5G in the US: The latest updates for home internet shoppers

Internet    12/03/2022    5 minute read

Every few years or so, the internet world introduces consumers to a new technology that promises faster, more reliable speeds and —in 2021, the new golden child of high-speed internet is 5G. Smartphone companies like Apple and Samsung have been releasing new models with 5G capabilities, but shoppers are waiting in anticipation for their network and home internet providers to catch up. HomeLinkd shares what you need to know about 5G home internet and the pros and cons of choosing it.

What is 5G?

From 2010 –2011, the US released 4G, which later became known as LTE. Now, roughly a decade later, 5G internet has become the latest advancement in wireless mobile phone internet.

It may sound like a totally new kind of internet technology, but it is largely what mobile phones have already been offering –except much, much faster. It’s the fifth and most up-to-date generation offering faster speeds, lower latency and new possibilities for technological growth.

5G’s generational history

2G

3G

4G

Emails

Low Mbps video streaming

Multi-player online gaming

Calls

Low Mbps video calling

Working from home with multiple devices

Texting

Improved internet bandwidth and speeds

HD streaming and video calls

MMS messages

Light social media use

Heavy social media use

What you need to know about 5G’s growth in the US

When we say it’s faster, we’re talking Gigabytes faster

5G speeds reach 10 Gigabytes per second and beyond —While the typical speed for 4G LTE is between 150 –300Mbps.
That makes 5G roughly 67 times faster than 4G. However, before you start looking for 5G packages with 10Gbps speeds immediately after reading this —we should probably mention that is it a projected goal for the near future and not something available at this very moment. Currently, 5G speeds are sitting at approximately 1.1 Gbps, which is still faster than 4G.

5G home internet is still in development

Although many of Apple and Samsung’s latest phone models are 5G-capable, this doesn’t mean the same level of development has taken place for 5G home internet.

Major mobile carriers who also provide home internet like AT&T will likely be the first to implement 5G home internet, as they’re already developing 5G for mobile phones.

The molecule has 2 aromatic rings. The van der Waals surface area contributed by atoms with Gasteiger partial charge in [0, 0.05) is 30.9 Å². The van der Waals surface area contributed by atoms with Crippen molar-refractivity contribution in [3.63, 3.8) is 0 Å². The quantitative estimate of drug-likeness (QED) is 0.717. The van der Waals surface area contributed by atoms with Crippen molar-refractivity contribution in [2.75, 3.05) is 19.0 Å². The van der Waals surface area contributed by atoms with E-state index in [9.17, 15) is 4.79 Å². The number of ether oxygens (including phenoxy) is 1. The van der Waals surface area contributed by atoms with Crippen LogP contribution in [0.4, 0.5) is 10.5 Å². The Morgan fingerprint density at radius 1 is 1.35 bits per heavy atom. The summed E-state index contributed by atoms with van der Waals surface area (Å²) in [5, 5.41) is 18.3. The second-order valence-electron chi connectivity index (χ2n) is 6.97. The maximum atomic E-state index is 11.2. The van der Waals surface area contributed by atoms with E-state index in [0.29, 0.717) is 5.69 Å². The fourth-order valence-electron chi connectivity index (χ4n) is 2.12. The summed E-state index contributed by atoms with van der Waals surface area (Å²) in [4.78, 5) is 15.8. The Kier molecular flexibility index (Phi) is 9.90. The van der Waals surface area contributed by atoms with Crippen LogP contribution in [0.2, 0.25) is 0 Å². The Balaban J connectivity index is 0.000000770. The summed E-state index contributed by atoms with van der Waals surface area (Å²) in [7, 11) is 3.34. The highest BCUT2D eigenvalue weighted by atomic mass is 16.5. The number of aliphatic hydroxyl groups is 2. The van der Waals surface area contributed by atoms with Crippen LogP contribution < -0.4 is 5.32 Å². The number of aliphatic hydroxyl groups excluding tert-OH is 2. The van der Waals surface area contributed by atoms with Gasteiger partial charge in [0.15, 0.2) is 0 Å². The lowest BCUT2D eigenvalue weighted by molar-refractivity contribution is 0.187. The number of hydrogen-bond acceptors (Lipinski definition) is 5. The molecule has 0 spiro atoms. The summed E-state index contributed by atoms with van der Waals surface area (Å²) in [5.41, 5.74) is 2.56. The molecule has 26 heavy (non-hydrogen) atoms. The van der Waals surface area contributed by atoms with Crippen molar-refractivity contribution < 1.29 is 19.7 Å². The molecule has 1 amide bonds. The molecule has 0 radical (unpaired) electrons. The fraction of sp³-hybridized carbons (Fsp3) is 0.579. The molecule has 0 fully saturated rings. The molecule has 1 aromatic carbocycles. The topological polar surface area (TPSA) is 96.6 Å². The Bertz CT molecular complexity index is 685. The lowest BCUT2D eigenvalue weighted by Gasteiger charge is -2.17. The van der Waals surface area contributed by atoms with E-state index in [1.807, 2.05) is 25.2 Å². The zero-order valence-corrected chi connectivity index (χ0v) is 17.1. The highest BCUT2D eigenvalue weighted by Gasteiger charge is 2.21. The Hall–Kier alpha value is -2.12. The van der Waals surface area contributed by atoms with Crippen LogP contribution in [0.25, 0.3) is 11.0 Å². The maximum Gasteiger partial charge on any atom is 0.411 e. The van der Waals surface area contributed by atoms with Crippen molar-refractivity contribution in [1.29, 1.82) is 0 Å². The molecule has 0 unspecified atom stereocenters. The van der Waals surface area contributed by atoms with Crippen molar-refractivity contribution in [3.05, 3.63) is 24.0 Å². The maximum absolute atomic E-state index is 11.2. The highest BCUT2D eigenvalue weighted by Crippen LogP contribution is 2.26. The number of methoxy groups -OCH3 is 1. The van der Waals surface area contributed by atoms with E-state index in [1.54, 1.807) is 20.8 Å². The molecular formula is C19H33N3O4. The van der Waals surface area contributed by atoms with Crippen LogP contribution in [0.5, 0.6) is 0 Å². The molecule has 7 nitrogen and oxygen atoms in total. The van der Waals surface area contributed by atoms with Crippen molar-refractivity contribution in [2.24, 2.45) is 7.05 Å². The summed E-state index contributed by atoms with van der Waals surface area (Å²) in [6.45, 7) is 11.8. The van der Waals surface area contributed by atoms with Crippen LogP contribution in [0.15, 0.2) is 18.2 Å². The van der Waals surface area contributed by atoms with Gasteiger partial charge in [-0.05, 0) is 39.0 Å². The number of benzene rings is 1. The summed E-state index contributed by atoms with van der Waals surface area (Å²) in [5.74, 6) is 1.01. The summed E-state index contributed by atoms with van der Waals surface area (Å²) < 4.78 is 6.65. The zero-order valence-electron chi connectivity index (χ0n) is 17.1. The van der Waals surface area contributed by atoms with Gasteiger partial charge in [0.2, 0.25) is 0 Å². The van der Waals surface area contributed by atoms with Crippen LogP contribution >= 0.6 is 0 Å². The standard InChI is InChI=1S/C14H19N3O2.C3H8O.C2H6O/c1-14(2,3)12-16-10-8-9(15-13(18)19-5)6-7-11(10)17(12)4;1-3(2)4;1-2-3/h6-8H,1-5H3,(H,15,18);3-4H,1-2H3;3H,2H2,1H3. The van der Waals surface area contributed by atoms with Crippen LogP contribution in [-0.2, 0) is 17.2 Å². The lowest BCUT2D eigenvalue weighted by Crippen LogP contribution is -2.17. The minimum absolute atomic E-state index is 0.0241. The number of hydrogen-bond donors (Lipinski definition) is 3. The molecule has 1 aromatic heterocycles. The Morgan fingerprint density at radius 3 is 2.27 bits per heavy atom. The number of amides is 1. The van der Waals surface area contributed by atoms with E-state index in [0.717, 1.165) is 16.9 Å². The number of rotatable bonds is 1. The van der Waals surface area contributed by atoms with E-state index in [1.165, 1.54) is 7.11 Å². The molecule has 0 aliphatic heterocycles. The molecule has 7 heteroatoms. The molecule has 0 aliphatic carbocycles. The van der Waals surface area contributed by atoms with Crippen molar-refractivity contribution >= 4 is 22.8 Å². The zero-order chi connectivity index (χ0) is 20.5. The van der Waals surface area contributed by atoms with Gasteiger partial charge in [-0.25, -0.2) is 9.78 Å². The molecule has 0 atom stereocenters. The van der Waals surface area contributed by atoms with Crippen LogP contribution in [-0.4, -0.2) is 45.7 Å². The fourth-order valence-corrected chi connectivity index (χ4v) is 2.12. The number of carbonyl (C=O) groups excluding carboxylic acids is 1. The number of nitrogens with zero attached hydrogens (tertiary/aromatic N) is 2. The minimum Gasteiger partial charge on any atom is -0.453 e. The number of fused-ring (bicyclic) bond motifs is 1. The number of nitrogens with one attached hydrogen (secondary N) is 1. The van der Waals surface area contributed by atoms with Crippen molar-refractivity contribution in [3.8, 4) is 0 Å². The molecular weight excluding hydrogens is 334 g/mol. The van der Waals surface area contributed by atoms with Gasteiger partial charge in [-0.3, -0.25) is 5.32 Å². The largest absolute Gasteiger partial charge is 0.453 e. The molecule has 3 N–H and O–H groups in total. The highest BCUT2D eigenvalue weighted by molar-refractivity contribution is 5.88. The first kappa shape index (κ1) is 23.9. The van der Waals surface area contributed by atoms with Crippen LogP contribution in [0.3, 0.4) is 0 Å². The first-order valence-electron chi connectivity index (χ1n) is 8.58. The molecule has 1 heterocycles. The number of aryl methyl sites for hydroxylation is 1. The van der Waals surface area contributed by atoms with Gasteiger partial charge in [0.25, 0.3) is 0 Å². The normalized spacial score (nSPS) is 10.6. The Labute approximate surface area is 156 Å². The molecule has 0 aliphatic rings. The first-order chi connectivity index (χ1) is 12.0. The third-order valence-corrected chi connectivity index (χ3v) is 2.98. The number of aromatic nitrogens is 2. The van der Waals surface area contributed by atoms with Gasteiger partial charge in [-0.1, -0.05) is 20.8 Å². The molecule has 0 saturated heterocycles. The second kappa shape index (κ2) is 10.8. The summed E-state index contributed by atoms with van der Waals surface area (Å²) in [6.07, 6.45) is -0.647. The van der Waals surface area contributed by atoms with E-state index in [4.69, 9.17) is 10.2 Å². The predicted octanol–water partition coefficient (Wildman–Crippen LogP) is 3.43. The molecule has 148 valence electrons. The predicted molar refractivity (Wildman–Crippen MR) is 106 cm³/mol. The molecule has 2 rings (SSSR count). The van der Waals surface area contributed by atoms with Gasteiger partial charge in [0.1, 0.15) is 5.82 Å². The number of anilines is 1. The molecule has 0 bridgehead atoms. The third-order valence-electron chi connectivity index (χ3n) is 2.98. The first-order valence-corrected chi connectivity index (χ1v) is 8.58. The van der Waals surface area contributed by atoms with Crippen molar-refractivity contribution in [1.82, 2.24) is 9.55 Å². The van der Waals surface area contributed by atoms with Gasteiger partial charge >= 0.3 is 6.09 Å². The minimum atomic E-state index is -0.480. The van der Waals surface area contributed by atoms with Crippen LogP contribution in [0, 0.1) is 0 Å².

4G LTE still has a dominant hold on the wireless internet market and will still continue to operate as per normal when 5G grows larger.

Who offers 5G?

At the moment, AT&T, Verizon and T-Mobile offer 5G for your mobile phone. Verizon also has two 5G home internet plans, but this isn’t available in every state.

Pros and cons of 5G home internet

Pros:

1. Ultra-fast internet that matches –and will soon beat –fiber internet. Right now, internet speeds max out at about 1,000Mbps but with 5G, speeds will get up to 10Gbps.

2. Lower latency, meaning fewer and shorter delays in data being transferred back and forth from your devices.

3. Available right now for mobile phones, although not all mobile phones are 5G-capable.

4. Increased capacity and more bandwidth. Increased capacity means more people and more devices will be able to connect to the internet without it becoming a problem, which is ideal for large offices and buildings, or jobs that require heavy internet use.

5. A positive effect on the community with new capabilities to reach underprivileged schools and communities in rural areas —closing the digital divide.

5G isn’t just innovating mobile phone use and home internet, it’ll spread to healthcare, engineering, online retail, entertainment and manufacturing.

Cons:

1. At the moment, 5G is more expensive than 4G LTE. However, over time, the price will likely drop.

2. It is not widely available across the US, andis only accessible right now in major cities like Los Angeles, Miami, Las Vegas, New York City, Houston and Atlanta.

3. It is currently still a mostly-mobile internet choice, rather than a home internet choice. Internet providers are only planning to haveit available for homes in 2024 –2025.

4. Because 5G is so much faster than other internet types, it could lead to devices draining data and battery a lot faster.

5. Cybersecurity may be an issue to begin with as 5G providers expand the network, and it may initially be vulnerable to hackers.

Learn more about your broadband options with HomeLinkd

5G is certainly something to be excited about, and HomeLinkd is looking forward to bringing you more updates and information as 5G grows across the US.

Compare internet types and packages that work best for you using our useful comparison table.

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